Women are part of our society and their political engagement is invaluable. Building women’s and men’s equal participation in governance procedures is very important for sustaining inclusive and effective governance in Somaliland. As a developing society, it is very essential to recognize that women can play vital roles in their communities, as they are effective in advocating about pertinent issues that concern them. Regardless of the successes recorded in some Somaliland’s institutions, the underrepresentation of women in these political institutions is quite appalling. The reason for this is not far-fetched, as they face serious challenges trying to be a part of the political atmosphere of their country. These challenges include structural barriers emanating from discriminatory laws and cultural beliefs, which cripples the ability of women to vie for a political office.
Although there is a newly built democracy in Somaliland, tribalism is another limiting factor to women’s participation in Somaliland’s politics. The impact of this factor is enormous as it has its roots in the grassroots, the clans which are very crucial in getting elected into any political office. The traditions and the clan system favor only the male politicians and fails to recognize the woman as a permanent member of the family. In this system, a woman’s political ambition is not even given a chance to survive, as she does not even have a voice in her own constituency, let alone represent her people in the political landscape of the country. Other factors like social discrimination and aggressiveness towards the women folk, inability to get support as well as lack of adequate resources have really crippled the participation of women in the political affairs of the state.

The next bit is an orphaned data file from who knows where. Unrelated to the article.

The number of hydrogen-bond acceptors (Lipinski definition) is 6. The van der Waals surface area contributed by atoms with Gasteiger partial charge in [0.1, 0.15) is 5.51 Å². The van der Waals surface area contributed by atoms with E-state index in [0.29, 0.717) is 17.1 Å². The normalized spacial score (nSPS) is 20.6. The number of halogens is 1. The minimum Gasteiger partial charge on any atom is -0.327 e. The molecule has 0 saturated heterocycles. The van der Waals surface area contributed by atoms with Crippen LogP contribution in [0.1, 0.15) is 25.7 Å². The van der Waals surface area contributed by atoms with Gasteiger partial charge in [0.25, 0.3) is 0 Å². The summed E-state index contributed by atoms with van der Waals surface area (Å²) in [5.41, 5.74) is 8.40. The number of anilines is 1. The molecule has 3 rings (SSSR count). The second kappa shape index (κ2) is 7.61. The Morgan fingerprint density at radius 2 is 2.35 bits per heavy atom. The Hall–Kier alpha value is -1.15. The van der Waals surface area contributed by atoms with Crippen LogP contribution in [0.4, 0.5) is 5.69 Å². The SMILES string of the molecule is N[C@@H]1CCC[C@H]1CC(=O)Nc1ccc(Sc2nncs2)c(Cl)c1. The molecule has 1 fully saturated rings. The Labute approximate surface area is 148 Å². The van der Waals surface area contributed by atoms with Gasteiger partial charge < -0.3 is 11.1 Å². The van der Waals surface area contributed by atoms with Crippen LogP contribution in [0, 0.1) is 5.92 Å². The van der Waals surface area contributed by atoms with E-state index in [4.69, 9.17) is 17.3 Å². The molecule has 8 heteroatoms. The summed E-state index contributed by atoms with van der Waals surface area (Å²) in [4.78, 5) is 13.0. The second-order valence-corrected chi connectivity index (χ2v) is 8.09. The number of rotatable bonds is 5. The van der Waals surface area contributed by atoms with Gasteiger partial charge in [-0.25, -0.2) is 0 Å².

It is true that women’s exclusion from the politics and decision-making tables was formalized by the culture but now the country has politically shifted from the clan-based to the multiparty system. Therefore, it is not just an issue of poor women representation in politics but also the poor development of inclusive and transparent democracies. Women have been playing a major role in Somaliland history and have greatly committed to independence, peace building, reconciliation and post-conflict reconstruction. It is clear that women are the backbone when it comes to the reconstruction of the country and advocating for national stabilization, human rights, and democracy. With this antecedence, women’s political participation will increase the legitimacy of the governance, transparency of the growing institutions and provide transformative leadership in all sectors of government. Also, their engagement will decrease the corruption, nepotism, tribalism, and injustice which is currently prevalent in several quarters. Women’s political involvement begins with increasing the number of slots allocated to women in vital decision-making positions like parliaments, local councils, and other governmental institutions. When we have a good number of female political figures in these positions, they stand a better chance of contributing more to nation building as well as addressing very important and challenging issues affecting the well-being of women.